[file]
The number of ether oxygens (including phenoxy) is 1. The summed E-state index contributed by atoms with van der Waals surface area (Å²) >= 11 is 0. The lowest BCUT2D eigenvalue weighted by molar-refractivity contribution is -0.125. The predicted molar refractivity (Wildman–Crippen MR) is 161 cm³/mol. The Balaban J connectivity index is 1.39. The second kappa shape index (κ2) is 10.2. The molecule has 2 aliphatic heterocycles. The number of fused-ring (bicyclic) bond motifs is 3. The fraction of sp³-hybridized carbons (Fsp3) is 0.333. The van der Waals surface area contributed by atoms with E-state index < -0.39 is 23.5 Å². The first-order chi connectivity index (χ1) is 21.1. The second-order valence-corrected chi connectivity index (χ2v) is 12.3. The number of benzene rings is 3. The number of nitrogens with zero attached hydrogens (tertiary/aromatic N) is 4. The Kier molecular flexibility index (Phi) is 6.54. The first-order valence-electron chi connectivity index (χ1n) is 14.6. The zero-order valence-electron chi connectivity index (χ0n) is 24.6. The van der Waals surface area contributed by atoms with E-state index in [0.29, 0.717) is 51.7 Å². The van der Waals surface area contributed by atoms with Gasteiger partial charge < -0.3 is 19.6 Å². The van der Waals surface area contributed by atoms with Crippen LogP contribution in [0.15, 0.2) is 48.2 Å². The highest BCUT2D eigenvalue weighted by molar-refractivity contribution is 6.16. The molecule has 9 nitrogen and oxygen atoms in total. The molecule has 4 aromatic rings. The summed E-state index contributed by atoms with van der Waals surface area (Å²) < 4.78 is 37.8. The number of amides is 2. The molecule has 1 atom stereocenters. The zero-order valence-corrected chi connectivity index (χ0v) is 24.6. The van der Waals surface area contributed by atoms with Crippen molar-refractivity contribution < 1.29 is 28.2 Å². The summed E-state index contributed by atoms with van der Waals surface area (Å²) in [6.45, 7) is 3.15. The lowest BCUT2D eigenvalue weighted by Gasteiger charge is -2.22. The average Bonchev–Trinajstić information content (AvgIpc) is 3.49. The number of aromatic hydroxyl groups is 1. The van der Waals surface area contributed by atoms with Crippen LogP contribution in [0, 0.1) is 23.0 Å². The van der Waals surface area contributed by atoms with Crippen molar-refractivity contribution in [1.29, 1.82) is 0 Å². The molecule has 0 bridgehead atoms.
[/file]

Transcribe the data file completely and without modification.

The number of ether oxygens (including phenoxy) is 1. The summed E-state index contributed by atoms with van der Waals surface area (Å²) >= 11 is 0. The lowest BCUT2D eigenvalue weighted by molar-refractivity contribution is -0.125. The predicted molar refractivity (Wildman–Crippen MR) is 161 cm³/mol. The Balaban J connectivity index is 1.39. The second kappa shape index (κ2) is 10.2. The molecule has 2 aliphatic heterocycles. The number of fused-ring (bicyclic) bond motifs is 3. The fraction of sp³-hybridized carbons (Fsp3) is 0.333. The van der Waals surface area contributed by atoms with E-state index < -0.39 is 23.5 Å². The first-order chi connectivity index (χ1) is 21.1. The second-order valence-corrected chi connectivity index (χ2v) is 12.3. The number of benzene rings is 3. The number of nitrogens with zero attached hydrogens (tertiary/aromatic N) is 4. The Kier molecular flexibility index (Phi) is 6.54. The first-order valence-electron chi connectivity index (χ1n) is 14.6. The zero-order valence-electron chi connectivity index (χ0n) is 24.6. The van der Waals surface area contributed by atoms with E-state index in [0.29, 0.717) is 51.7 Å². The van der Waals surface area contributed by atoms with Gasteiger partial charge < -0.3 is 19.6 Å². The van der Waals surface area contributed by atoms with Crippen LogP contribution in [0.15, 0.2) is 48.2 Å². The highest BCUT2D eigenvalue weighted by molar-refractivity contribution is 6.16. The molecule has 9 nitrogen and oxygen atoms in total. The molecule has 4 aromatic rings. The summed E-state index contributed by atoms with van der Waals surface area (Å²) < 4.78 is 37.8. The number of amides is 2. The molecule has 1 atom stereocenters. The zero-order valence-corrected chi connectivity index (χ0v) is 24.6. The van der Waals surface area contributed by atoms with Crippen molar-refractivity contribution < 1.29 is 28.2 Å². The summed E-state index contributed by atoms with van der Waals surface area (Å²) in [6.45, 7) is 3.15. The lowest BCUT2D eigenvalue weighted by Gasteiger charge is -2.22. The average Bonchev–Trinajstić information content (AvgIpc) is 3.49. The number of aromatic hydroxyl groups is 1. The van der Waals surface area contributed by atoms with Crippen LogP contribution in [0, 0.1) is 23.0 Å². The van der Waals surface area contributed by atoms with Crippen molar-refractivity contribution in [1.29, 1.82) is 0 Å². The molecule has 0 bridgehead atoms.